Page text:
HOVER: Achieving Autonomy

Ammielle WB
4 min readOct 17, 2020


Also known as an unmanned aerial vehicle (UAV), a drone is a self-flying device, without a pilot on board, capable of completing tasks that range from the mundane to the extraordinary.

Traditional means of transportation have come to a halt when it comes to reaching remote areas in short periods of time, delivering products efficiently and thoroughly inspecting stretches of land. UAVs surpass planes, helicopters, cars and buses because they’re uniquely light, inexpensive and convenient.


Once the purpose of the drone has been decided upon, it will have a specific flight time, speed, obstacle sensory range and altitude, as well as require certain sensors and cameras. Hence, the technological features and components will vary. A drone meant to inspect crops will structurally differ from a drone designed to deliver 100kg packages.

To achieve flight and navigation, there are pieces that all UAVs need. They will need a power source, rotors, a frame and propellers to fly. The frame should be made up of light composite materials, as to not weigh the drone down.

Once we understand how drones operate, we can use their current components and features to develop new ones.


In the past, drones were solely associated with military and commercial uses, from performing reconnaissance to delivering Amazon packages. Given their low cost and great flexibility, UAVs have since been deployed in a breadth of other industries.

By providing immense quantities of data, drones can help with:

  • Land development
  • Urban planning
  • Storm forecasting (eg. hurricanes, tornadoes)
  • Disease control
  • Search and rescue missions
  • Wind turbine and solar panel inspection
  • Smart cities and IoT
  • Disease control and epidemiology
  • Security and safety

By traveling quickly and reaching remote areas, drones can deliver:

  • Blood tests and samples
  • Vaccines
  • Medication
  • Organs
  • Life-saving medical supplies
  • Equipment

Drones can greatly reduce delivery time and transportation costs, while improving the accuracy of aerial images for monitoring, research, surveillance and detection.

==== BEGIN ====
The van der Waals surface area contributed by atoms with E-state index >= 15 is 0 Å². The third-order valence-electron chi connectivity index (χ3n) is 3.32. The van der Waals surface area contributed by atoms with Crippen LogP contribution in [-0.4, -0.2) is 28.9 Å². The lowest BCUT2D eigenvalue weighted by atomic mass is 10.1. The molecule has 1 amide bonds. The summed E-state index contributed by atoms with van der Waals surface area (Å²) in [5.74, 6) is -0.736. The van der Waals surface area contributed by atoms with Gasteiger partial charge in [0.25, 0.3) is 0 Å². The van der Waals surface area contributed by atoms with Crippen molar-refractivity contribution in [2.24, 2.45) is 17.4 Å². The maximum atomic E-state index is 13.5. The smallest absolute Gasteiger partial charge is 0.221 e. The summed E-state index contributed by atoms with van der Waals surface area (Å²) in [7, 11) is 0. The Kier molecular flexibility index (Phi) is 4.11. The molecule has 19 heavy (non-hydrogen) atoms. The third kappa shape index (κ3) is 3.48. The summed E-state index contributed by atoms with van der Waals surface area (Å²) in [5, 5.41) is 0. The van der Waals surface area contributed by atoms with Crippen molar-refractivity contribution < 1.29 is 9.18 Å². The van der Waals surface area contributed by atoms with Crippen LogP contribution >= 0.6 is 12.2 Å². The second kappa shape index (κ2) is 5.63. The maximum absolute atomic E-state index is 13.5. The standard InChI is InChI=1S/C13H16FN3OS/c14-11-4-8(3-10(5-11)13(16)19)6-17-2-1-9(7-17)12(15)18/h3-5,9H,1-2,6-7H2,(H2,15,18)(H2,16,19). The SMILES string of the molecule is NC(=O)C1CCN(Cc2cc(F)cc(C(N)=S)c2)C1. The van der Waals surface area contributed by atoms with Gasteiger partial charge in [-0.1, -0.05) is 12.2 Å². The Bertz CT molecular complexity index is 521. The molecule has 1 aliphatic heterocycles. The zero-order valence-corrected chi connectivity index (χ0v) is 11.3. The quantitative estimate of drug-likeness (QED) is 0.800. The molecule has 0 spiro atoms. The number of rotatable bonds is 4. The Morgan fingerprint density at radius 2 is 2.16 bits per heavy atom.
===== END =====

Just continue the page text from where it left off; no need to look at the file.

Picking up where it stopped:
Machine Learning (ML)

Because drones can capture tons of data with their sensors and cameras, they are of great help to AI systems. This data can then be fed to machine learning models, allowing them to make more accurate predictions. Although most of this abundant data is unstructured, ML models can still process and analyze this information.

Deep Reinforcement Learning (DRL)

DRL is the discipline of ML capable of training machines, enabling drones to become fully-autonomous. Using a reward and penalty approach, deep reinforcement learning models have produced adaptive systems that learn from experiences. The agent (learning algorithm) learns from the data (from sensors and cameras) in its environment (obstacle avoidance), aiming to perform actions that maximize reward.

During flight, there are many unknown obstacles that make planning the drone route very challenging. To avoid collisions, DRL uses data from the UAVs to make decisions from its surroundings.

Deep Learning (DL)

Deep learning allows machines to solve complex tasks with very diverse and unstructured datasets, of which drones supply copious amounts. If the UAV is assigned to counting people or inspecting sites, it should use object detection. That’s why object detection works so well; it’s a computer vision task that locates specific objects with a bounding box and a class label in images and videos. Thanks to object detection, aerial imagery allows for better industrial analysis and inspection of videos and images. The most popular real-time DL algorithms for computer vision are YOLO (You Only Look Once), SSD (Single Shot Multibox Detector) and those of the RCNN (Region-based Convolutional Neural Networks) family.

YOLO algorithm detecting objects in drone

Because UAVs supply abundant data and AI allows drones to become fully autonomous, they have a symbiotic relationship.


Autonomy implies the ability to make one’s own decisions and function without oversight.

Right now, UAVs can’t accomplish their purpose without operator intervention or supervision. A pilot must program their flight path before the takeoff; there’s direct human input. Therefore, they’re not fully autonomous, but merely self-flying or self-piloting.


HOVER is suggesting a novel concept to solve the aforementioned problem of drone dependency on pre-programmed navigation. UAVs would pick up on information about their surroundings, such as other aerial objects (eg. birds, planes), weather, wind direction and obstructive infrastructure (eg. towers, cranes). Once this unstructured data passes through a deep neural network (DNN) model, the drone will decide on its course of maneuver.

Then, the HOVER drones would map the path from their current position to the destination.

Automated ≠ Autonomous

The UAV will either be triggered when an order is placed or a change is detected, or at a regular time on a daily, monthly or weekly basis. Without human input, the drone can accomplish its mission and truly navigate autonomously.

Obstacle avoidance won’t give the UAV autonomy, but individualized launch time and personalized navigation will.


As autonomous vehicles evolve and progress, they are becoming safer, more reliable and convenient. HOVER’s solution is to optimize flight path, to reduce barriers and make UAVs more accessible.